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Sexuality and Gender Politics in Post-War Era as Depicted in Judith Butler, Angela Carter, and Michel Foucault's Works

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The politics of gender and sexuality became increasingly prominent during the post-war and late-twentieth century periods both for women and society at large. How is this addressed in texts you have studied on this module?

Gender and sexuality have been fields of debate in the post war era that reflect the myriad of social, economic, political and intellectual changes that have shaped the western world from the 1950s onwards.

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Postwar prosperity, a decline in pre war collectivism, the shift of many western countries towards greater individualism from the 1970s onwards, and the growth in the influence of psychoanalysis and linguistics over most areas of academic discourse following the post 1956 and 1968 decline in the popularity and influence of Marxism, saw sweeping changes to how the questions of gender and sexuality were addressed.

In this essay I will explore how the diverse writings of Michel Foucault, Judith Butler and Angela Carter explored issues surrounding gender and sexuality, and what impact they had on the discourses of the time.

Michel Foucault’s first volume of his History of Sexuality addresses not so much sexuality itself, as the manner in which modern industrial society has responded to sexuality, and particularly sexualities that can be labelled deviant.

His hypothesis is that from the 17th Century onwards, a once freely expressed sexual discourse was repressed by bourgeois society in the interests of the new commercial and industrial society that was emerging.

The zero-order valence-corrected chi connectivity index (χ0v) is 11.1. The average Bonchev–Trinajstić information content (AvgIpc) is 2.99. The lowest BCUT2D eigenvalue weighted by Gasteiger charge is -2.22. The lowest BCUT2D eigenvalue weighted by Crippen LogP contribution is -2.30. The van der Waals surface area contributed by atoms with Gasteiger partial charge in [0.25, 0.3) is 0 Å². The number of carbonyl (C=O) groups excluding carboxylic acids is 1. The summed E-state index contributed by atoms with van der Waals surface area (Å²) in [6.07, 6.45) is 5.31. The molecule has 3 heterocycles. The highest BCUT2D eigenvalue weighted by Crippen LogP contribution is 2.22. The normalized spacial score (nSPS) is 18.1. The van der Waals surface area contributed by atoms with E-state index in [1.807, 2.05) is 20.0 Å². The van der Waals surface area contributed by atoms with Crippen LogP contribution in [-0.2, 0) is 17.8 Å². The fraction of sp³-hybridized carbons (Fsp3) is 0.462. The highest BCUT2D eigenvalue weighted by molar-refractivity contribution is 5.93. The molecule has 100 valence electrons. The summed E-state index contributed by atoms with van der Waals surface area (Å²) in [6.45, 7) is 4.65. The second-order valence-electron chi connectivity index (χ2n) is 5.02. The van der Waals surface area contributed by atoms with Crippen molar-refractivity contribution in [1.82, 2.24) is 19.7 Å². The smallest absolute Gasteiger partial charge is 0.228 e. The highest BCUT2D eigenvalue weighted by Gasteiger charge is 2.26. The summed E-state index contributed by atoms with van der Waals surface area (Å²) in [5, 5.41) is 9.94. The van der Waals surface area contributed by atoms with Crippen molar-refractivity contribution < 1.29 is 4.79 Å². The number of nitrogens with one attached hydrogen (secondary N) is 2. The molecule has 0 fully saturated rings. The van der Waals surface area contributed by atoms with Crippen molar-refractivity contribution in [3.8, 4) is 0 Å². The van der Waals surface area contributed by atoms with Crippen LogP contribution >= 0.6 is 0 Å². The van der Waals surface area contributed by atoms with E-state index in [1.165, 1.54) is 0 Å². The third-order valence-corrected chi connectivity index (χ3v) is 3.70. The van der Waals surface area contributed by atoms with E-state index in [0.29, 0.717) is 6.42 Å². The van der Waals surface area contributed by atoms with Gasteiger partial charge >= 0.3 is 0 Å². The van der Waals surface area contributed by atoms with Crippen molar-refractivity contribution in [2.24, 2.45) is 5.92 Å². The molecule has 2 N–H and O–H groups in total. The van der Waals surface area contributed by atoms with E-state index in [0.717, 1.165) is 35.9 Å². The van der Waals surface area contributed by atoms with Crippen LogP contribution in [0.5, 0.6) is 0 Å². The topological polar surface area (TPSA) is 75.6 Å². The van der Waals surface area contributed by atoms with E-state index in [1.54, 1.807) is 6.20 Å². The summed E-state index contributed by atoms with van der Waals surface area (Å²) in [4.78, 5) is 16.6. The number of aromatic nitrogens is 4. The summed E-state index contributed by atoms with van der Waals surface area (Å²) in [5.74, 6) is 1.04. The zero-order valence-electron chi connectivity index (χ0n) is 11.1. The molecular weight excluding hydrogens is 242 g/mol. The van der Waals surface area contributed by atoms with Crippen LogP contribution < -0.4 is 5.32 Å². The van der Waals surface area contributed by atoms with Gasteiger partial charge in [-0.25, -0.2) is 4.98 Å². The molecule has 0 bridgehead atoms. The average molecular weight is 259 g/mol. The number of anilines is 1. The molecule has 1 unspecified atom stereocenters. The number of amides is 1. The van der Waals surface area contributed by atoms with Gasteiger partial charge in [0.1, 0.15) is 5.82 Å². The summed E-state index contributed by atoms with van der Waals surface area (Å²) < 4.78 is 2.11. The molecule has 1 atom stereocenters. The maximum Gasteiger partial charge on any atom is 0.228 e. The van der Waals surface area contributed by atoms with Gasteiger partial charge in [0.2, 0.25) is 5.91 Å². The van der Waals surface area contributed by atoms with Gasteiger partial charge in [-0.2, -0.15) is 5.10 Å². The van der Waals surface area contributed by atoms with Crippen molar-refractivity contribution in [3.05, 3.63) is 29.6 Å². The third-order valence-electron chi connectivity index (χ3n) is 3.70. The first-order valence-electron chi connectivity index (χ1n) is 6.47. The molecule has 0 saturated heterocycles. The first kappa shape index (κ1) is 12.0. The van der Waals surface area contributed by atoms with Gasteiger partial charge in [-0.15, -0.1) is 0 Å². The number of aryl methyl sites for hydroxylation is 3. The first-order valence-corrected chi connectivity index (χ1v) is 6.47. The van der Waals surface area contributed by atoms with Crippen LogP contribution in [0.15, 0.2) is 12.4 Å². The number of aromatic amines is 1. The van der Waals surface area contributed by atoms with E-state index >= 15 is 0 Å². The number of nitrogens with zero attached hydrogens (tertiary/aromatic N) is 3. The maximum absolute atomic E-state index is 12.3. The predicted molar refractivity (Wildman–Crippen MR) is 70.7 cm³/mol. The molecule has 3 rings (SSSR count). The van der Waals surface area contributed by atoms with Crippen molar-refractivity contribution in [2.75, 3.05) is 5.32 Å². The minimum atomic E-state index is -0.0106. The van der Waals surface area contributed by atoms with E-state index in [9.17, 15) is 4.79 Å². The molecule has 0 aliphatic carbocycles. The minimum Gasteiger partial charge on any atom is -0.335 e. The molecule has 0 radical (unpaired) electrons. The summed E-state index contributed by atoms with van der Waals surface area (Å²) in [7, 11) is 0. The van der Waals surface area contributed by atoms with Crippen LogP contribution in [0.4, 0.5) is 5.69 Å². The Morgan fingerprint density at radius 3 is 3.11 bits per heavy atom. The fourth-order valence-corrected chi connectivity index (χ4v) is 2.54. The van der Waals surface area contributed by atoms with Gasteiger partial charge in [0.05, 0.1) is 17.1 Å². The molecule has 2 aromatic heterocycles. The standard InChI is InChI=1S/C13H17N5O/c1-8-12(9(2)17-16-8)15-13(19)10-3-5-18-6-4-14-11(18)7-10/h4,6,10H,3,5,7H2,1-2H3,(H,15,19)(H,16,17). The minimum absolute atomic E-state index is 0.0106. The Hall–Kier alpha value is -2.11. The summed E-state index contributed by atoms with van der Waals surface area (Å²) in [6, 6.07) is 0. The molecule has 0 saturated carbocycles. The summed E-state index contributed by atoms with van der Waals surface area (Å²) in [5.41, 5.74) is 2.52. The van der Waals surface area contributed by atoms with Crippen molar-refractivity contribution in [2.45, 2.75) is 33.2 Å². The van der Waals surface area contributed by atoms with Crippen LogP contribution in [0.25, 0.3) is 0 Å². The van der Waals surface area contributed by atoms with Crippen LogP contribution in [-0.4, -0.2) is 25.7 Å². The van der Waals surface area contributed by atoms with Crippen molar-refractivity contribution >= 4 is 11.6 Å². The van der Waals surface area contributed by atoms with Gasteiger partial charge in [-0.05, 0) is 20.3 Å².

A discourse on sex was disruptive to the new bourgeois world and non productive sexualities, those which were anything other than the monogamous heterosexual couple were channelled into the brothel or the lunatic asylum, thus making deviant sexualities productive.

Though Foucault has denied that he is an historian, he addressed the issue of gender and sexuality when he wrote his History of Sexuality in much the same way.

It is important to remember that throughout the 1970s, linguistics and postmodernism posed a considerable challenge to departments within academic institutions which viewed themselves as separate or unique, English literature scholars began to consider questions that philosophers had previously dominated, and philosophers began to study areas that had once been the preserve of historians. It was in this intellectual climate that Foucault began to address questions of sexuality, and how we arrived at the state of sexual repression that he claimed existed. He was one of a generation of scholars who pioneered a multi disciplinary approach, combining philosophy with history and cultural criticism, so his approach to questions of sexual politics draw from a range of epistemologies.